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  • Label-Free Live-Cell Imaging for High-Content Screening

Nov 2009
David L. Drapcho and Kris Ver Donck, Digilab Inc., with Terry McCann, TJM Consultancy

High-content screening is the collection of multiple data parameters in parallel from the same cellular samples. It has evolved into a mature technique typically using automated fluorescence microscopy and high-resolution imaging of cells stained with multiple labels. Very little effort has been expended on analyzing bright-field images because obtaining accurate statistical data from bright-field images alone has been considered too difficult.

But bright-field image analysis enables the study of unlabeled live cells in their natural state, unperturbed and undamaged by chemical modification. Collecting multiple images of the same cells, including time-lapse experiments, can be a powerful tool for understanding the effect of stimuli on cell processes.

The MIAS-2 imaging system

The MIAS-2 from Digilab Inc. enables collection of bright-field and fluorescent images with automated analysis in both acquisition modes. The reader, schematically shown in Figure 1, is based on inverted epifluorescent microscopy optics that can collect high-resolution images in multiple bright-field and fluorescent channels.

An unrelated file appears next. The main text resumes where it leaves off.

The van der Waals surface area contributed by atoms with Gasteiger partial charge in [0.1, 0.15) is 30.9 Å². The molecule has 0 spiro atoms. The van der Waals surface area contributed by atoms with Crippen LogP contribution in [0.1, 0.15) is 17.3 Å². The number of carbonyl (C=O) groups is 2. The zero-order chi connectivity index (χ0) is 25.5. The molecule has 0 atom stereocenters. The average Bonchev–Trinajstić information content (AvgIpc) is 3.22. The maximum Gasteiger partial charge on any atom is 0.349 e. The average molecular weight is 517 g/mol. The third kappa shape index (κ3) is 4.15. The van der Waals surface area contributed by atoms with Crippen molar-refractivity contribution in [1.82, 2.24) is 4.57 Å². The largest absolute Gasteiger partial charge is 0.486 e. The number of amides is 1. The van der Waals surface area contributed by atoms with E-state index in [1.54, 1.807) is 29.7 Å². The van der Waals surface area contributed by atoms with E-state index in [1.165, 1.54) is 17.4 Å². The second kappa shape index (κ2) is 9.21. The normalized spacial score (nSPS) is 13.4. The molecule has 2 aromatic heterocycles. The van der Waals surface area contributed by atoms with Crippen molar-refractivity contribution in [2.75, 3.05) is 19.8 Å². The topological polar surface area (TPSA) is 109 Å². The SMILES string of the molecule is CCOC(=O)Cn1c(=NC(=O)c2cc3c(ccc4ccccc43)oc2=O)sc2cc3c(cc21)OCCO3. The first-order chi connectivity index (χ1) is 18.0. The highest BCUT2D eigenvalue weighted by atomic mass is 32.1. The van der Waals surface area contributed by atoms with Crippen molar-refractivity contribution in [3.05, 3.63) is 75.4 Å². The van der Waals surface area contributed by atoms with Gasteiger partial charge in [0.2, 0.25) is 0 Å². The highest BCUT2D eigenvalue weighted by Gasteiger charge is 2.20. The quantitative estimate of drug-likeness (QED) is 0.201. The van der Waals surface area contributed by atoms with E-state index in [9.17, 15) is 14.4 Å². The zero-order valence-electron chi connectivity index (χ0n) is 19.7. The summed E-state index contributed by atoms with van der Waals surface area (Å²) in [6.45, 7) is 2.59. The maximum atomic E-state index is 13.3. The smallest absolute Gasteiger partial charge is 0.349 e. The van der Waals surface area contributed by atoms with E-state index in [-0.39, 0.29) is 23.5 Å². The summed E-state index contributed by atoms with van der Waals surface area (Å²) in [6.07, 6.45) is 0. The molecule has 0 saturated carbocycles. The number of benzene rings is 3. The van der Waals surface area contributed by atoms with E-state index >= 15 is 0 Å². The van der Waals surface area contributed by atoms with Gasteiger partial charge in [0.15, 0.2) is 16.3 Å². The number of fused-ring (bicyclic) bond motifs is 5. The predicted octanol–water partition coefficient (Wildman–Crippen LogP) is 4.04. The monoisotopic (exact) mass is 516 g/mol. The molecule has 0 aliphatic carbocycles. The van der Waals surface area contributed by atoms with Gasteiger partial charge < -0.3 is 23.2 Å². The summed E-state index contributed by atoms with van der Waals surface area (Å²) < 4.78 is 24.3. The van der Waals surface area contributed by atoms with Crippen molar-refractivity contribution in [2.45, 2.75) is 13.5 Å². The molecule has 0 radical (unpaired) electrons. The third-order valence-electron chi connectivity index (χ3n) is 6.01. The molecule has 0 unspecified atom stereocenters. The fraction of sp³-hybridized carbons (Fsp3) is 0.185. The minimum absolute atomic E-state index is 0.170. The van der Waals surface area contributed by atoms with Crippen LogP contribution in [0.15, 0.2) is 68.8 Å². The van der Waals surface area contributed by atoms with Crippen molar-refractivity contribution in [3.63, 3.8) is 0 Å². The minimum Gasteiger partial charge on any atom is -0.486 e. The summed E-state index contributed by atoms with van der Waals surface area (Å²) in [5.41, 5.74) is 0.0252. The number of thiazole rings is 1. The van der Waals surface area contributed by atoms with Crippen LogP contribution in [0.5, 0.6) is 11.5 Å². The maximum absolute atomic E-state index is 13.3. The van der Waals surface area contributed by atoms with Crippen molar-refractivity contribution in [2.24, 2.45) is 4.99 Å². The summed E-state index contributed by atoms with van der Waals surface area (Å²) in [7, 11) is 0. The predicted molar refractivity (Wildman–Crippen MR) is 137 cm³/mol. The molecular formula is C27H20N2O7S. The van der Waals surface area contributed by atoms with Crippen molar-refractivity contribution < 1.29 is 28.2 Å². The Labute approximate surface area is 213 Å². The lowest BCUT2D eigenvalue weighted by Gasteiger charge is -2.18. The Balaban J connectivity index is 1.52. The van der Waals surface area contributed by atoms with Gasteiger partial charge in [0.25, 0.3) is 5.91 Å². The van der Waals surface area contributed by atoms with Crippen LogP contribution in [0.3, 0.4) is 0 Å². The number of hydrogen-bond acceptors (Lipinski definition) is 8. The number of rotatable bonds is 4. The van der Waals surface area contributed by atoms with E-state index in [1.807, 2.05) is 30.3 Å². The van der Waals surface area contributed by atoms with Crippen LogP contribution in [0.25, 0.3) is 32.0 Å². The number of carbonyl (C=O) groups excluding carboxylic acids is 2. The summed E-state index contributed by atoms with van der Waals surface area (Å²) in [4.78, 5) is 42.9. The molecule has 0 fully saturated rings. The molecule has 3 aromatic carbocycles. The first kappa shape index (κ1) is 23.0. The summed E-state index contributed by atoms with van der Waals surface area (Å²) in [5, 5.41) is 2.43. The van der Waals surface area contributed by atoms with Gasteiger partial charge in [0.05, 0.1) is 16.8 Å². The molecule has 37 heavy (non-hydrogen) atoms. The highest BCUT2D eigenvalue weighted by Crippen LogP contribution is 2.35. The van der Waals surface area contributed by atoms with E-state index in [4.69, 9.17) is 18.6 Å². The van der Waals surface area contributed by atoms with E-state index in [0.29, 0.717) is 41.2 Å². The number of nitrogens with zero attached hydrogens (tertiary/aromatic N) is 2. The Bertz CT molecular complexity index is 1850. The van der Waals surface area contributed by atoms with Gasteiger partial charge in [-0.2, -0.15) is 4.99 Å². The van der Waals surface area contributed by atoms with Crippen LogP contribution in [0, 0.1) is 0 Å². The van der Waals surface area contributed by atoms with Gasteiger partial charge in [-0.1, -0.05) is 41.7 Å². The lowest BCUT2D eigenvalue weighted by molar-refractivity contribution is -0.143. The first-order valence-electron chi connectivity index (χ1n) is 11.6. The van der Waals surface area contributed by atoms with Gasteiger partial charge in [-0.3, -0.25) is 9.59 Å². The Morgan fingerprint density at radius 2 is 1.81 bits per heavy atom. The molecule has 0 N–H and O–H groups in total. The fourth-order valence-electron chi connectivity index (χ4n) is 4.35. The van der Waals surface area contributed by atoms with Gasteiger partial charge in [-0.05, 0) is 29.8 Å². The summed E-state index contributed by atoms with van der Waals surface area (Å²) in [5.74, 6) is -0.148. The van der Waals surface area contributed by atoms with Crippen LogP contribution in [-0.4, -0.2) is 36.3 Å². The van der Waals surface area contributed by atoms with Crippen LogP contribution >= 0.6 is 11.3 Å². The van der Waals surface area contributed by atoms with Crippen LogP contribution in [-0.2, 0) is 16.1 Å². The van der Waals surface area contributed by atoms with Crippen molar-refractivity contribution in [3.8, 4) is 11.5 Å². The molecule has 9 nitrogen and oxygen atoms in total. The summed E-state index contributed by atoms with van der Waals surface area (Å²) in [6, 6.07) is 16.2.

Figure 1. In the MIAS-2 imaging system, bright-field images are obtained in transillumination configuration with a 100-W halogen source, and fluorescent images are recorded in an epifluorescent configuration with a 70-W high-pressure xenon source. Bright-field and fluorescent images are collected on an EMCCD camera, with an option for image collection with a color CCD camera.

The MIAS-2 uses a 14-bit electron-multiplied (EM) CCD camera for collection of images in both modes, allowing for direct overlay of images without software correction, since both image sets are collected from the same optical path. In addition, the camera enables imaging of weak fluorescent samples, shortening acquisition time in some cases by orders of magnitude. To provide flexibility in sampling a large variety of cell types, the MIAS-2 reader is equipped with motorized objectives ranging from 2.5× to 63× with high numerical apertures. An object-based autofocus algorithm offers accurate and reproducible focusing.

The MIAS-2’s enabling technology for analysis of bright-field images is not in the hardware, because any high-quality microscope can collect high-resolution bright-field images. Instead, the technology is in the proprietary image analysis algorithms developed by Digilab. Examples of these algorithms follow.

Bright-field applications

Some benefits of bright-field image analysis are as follows:

• Avoidance of the effects of chemical labels or genetic modification, which can alter cellular behavior

• Avoidance of the time and cost of complicated chemical staining procedures, which may be difficult to automate

• Option of repeated observations of the same cell cultures over time

• Little to no phototoxicity with images collected at low light levels

• Image-based quality control of cells before and after biochemical assays